U.S.A. fact of the day, *Jump-Starting America*

The United States, as of 2014, spends 160 times as much exploring space as it does exploring the oceans.

That is from the new and interesting Jump-Starting America: How Breakthrough Science Can Revive Economic Growth and the American Dream, by Jonathan Gruber and Simon Johnson, two very eminent economists.  And if you are wondering, I believe those numbers are referring to government efforts, not the private sector.  I am myself much more optimistic about the economic prospects for the oceans than for outer space.

Most of all this book is a plea for radically expanded government research and development, and a return to “big science” projects.

Overall, books on this topic tend to be cliche-ridden paperweights, but I found enough substance in this one to keep me interested.  I do, however, have two complaints.  First, the book promotes a “side tune” of a naive regionalism: “here are all the areas that could be brought back by science subsidies.”  Well, maybe, but it isn’t demonstrated that such areas could be brought back in general, as opposed to reshuffling funds and resources, and besides isn’t that a separate book topic anyway?  Second, too often the book accepts the conventional wisdom about too many topics.  Was the decline of science funding really just a matter of will?  Is it not at least possible that federal funding of science fell because the return to science fell?  Curing cancer seems to be really hard.  Furthermore, some of the underlying problems are institutional: how do we undo the bureaucratization of society so that the social returns to science can rise higher again?  Will a big government money-throwing program achieve that end?  Maybe, but the answers on that one are far from obvious.  This is too much a book of levers — money levers at that — rather than a book on complex systems.  I would prefer a real discussion of how today science has somehow become culturally weird, compared say to Mr. Spock and The Professor on Gilligan’s Island.  The grants keep on going to older and older people, and we are throwing more and more inputs at problems to get at best diminishing returns.  Help!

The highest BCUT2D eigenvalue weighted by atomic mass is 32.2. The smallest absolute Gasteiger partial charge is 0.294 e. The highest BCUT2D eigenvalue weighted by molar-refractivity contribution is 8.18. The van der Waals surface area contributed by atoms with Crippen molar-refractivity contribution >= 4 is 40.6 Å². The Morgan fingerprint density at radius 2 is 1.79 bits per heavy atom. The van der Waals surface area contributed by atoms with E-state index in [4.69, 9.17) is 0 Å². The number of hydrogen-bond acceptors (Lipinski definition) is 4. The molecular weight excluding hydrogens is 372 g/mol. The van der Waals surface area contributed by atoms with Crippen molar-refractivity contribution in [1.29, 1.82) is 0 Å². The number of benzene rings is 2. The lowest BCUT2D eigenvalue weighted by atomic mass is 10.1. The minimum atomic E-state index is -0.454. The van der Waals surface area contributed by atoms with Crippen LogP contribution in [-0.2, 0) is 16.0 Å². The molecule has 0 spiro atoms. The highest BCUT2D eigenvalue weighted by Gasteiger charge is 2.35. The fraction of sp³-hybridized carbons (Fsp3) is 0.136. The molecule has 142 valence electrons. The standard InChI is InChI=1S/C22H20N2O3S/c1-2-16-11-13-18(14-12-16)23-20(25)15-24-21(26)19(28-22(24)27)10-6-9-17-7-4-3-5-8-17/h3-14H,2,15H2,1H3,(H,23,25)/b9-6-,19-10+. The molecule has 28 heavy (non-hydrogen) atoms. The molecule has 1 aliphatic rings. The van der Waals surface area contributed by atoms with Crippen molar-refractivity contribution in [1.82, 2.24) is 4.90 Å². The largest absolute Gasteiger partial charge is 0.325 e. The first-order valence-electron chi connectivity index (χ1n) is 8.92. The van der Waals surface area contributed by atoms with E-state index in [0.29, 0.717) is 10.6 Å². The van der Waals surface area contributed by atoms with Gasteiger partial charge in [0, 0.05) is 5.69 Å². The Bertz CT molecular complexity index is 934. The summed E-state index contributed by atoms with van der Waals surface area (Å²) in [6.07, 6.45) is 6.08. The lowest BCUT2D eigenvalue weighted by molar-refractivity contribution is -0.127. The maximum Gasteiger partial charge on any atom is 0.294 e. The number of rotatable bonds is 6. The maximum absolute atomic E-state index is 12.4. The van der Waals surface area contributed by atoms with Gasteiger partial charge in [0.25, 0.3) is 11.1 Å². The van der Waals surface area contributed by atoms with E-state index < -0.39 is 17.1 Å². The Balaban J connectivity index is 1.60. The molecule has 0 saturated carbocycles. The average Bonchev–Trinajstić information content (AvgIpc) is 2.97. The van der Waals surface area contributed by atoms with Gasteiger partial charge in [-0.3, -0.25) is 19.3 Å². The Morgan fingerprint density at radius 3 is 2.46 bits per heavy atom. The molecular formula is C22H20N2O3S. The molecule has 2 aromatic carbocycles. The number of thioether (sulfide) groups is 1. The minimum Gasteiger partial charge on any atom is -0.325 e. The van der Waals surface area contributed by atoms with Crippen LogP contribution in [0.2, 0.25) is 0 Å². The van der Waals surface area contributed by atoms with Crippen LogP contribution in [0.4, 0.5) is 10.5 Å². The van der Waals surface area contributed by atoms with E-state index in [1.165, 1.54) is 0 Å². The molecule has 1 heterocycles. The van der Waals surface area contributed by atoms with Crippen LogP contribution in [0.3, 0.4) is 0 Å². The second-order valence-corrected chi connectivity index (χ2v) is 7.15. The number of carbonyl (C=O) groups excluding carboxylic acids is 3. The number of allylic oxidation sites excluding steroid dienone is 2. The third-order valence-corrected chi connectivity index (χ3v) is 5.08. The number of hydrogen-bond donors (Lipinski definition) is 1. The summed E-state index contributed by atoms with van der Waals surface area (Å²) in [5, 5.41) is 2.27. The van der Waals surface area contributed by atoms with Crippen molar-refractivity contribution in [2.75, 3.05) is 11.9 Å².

Still, I read the whole thing through with great interest, and it covers some of the very most important topics.

Comments

There has been talk of mining the oceans for minerals for years.

u.s.a prediction of the day:
virginia is going down tonight

As with many mining projects, ocean miners have found that political manuevers change with tides of public opinion that raise costs in the process.
Elon Musk has demonstrated that the space program can achieve greater efficiencies, but alternative energy may not produce similar efficiences. As noted in Mark Mills (Mahattan Institute) writings, if battery technology had kept pace with Moore's law, a postage stamp sized battery would power the Empire State Building. It currently takes a hundred barrels of oil to produce a battery with one barrel worth of energy storage.
Ocean research is contradicting the wasteful AGW panicked research in demonstrating that natural phenomena such as the AMOC has greater climate influence than mankind's CO2 production. Cores demonstrate a history of turbulent climate change that AGW proponents tend to ignore. Greenpeace founder, Patrick Moore, notes that the proliferation of foramnifera in that past almost brought atmospheric CO2 levels to within 150 ppm (low point 180 ppm) before CO2 levels started increasing with the decline of ice age conditions.